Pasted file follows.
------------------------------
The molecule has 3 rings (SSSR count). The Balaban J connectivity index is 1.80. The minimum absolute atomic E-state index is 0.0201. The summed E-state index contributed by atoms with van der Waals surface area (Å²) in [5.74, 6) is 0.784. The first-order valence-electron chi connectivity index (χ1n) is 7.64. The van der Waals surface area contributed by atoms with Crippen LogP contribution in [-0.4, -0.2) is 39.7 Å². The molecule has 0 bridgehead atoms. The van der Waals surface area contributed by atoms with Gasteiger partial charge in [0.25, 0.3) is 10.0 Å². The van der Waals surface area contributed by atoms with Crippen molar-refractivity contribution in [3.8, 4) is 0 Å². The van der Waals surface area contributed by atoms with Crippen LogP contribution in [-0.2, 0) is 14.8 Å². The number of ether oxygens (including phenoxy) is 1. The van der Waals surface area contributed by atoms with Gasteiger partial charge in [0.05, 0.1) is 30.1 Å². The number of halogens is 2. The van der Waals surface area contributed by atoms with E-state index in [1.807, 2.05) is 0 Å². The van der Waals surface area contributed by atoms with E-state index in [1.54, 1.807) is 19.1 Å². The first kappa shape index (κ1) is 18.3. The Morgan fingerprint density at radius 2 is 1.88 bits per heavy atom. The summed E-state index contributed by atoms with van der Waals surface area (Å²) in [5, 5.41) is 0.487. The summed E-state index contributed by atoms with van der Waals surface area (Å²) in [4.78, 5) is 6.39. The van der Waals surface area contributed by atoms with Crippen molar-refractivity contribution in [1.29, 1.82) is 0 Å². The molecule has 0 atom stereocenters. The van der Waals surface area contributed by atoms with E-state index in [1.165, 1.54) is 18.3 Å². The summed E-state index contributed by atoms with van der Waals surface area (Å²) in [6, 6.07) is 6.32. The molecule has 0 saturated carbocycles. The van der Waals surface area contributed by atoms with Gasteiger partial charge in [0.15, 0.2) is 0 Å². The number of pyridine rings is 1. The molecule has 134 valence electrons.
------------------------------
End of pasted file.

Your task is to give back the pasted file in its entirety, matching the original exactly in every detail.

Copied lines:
The molecule has 3 rings (SSSR count). The Balaban J connectivity index is 1.80. The minimum absolute atomic E-state index is 0.0201. The summed E-state index contributed by atoms with van der Waals surface area (Å²) in [5.74, 6) is 0.784. The first-order valence-electron chi connectivity index (χ1n) is 7.64. The van der Waals surface area contributed by atoms with Crippen LogP contribution in [-0.4, -0.2) is 39.7 Å². The molecule has 0 bridgehead atoms. The van der Waals surface area contributed by atoms with Gasteiger partial charge in [0.25, 0.3) is 10.0 Å². The van der Waals surface area contributed by atoms with Crippen molar-refractivity contribution in [3.8, 4) is 0 Å². The van der Waals surface area contributed by atoms with Crippen LogP contribution in [-0.2, 0) is 14.8 Å². The number of ether oxygens (including phenoxy) is 1. The van der Waals surface area contributed by atoms with Gasteiger partial charge in [0.05, 0.1) is 30.1 Å². The number of halogens is 2. The van der Waals surface area contributed by atoms with E-state index in [1.807, 2.05) is 0 Å². The van der Waals surface area contributed by atoms with E-state index in [1.54, 1.807) is 19.1 Å². The first kappa shape index (κ1) is 18.3. The Morgan fingerprint density at radius 2 is 1.88 bits per heavy atom. The summed E-state index contributed by atoms with van der Waals surface area (Å²) in [5, 5.41) is 0.487. The summed E-state index contributed by atoms with van der Waals surface area (Å²) in [4.78, 5) is 6.39. The van der Waals surface area contributed by atoms with Crippen molar-refractivity contribution in [1.29, 1.82) is 0 Å². The molecule has 0 atom stereocenters. The van der Waals surface area contributed by atoms with E-state index in [1.165, 1.54) is 18.3 Å². The summed E-state index contributed by atoms with van der Waals surface area (Å²) in [6, 6.07) is 6.32. The molecule has 0 saturated carbocycles. The van der Waals surface area contributed by atoms with Gasteiger partial charge in [0.15, 0.2) is 0 Å². The number of pyridine rings is 1. The molecule has 134 valence electrons.